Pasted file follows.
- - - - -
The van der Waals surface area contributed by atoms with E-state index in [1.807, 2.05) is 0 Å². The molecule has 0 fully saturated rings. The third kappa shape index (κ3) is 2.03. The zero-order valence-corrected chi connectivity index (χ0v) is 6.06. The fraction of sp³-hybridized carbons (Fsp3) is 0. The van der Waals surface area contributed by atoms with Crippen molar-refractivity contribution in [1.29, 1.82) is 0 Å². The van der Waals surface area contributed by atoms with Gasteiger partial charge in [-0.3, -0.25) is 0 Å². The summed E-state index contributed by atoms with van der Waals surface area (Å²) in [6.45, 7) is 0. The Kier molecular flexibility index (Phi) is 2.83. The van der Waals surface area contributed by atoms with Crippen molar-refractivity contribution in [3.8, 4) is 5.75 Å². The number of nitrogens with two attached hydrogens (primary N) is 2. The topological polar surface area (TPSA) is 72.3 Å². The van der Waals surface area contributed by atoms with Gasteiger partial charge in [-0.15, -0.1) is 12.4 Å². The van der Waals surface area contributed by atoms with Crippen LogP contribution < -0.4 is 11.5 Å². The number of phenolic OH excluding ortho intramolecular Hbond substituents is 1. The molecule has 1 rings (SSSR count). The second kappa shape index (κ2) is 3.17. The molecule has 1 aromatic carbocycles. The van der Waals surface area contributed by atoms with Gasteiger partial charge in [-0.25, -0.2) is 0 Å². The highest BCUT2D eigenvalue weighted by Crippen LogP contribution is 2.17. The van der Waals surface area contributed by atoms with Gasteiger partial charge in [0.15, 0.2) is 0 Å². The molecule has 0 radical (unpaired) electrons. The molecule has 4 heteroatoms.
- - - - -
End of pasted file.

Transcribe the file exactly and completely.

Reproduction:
The van der Waals surface area contributed by atoms with E-state index in [1.807, 2.05) is 0 Å². The molecule has 0 fully saturated rings. The third kappa shape index (κ3) is 2.03. The zero-order valence-corrected chi connectivity index (χ0v) is 6.06. The fraction of sp³-hybridized carbons (Fsp3) is 0. The van der Waals surface area contributed by atoms with Crippen molar-refractivity contribution in [1.29, 1.82) is 0 Å². The van der Waals surface area contributed by atoms with Gasteiger partial charge in [-0.3, -0.25) is 0 Å². The summed E-state index contributed by atoms with van der Waals surface area (Å²) in [6.45, 7) is 0. The Kier molecular flexibility index (Phi) is 2.83. The van der Waals surface area contributed by atoms with Crippen molar-refractivity contribution in [3.8, 4) is 5.75 Å². The number of nitrogens with two attached hydrogens (primary N) is 2. The topological polar surface area (TPSA) is 72.3 Å². The van der Waals surface area contributed by atoms with Gasteiger partial charge in [-0.15, -0.1) is 12.4 Å². The van der Waals surface area contributed by atoms with Crippen LogP contribution < -0.4 is 11.5 Å². The number of phenolic OH excluding ortho intramolecular Hbond substituents is 1. The molecule has 1 rings (SSSR count). The second kappa shape index (κ2) is 3.17. The molecule has 1 aromatic carbocycles. The van der Waals surface area contributed by atoms with Gasteiger partial charge in [-0.25, -0.2) is 0 Å². The highest BCUT2D eigenvalue weighted by Crippen LogP contribution is 2.17. The van der Waals surface area contributed by atoms with Gasteiger partial charge in [0.15, 0.2) is 0 Å². The molecule has 0 radical (unpaired) electrons. The molecule has 4 heteroatoms.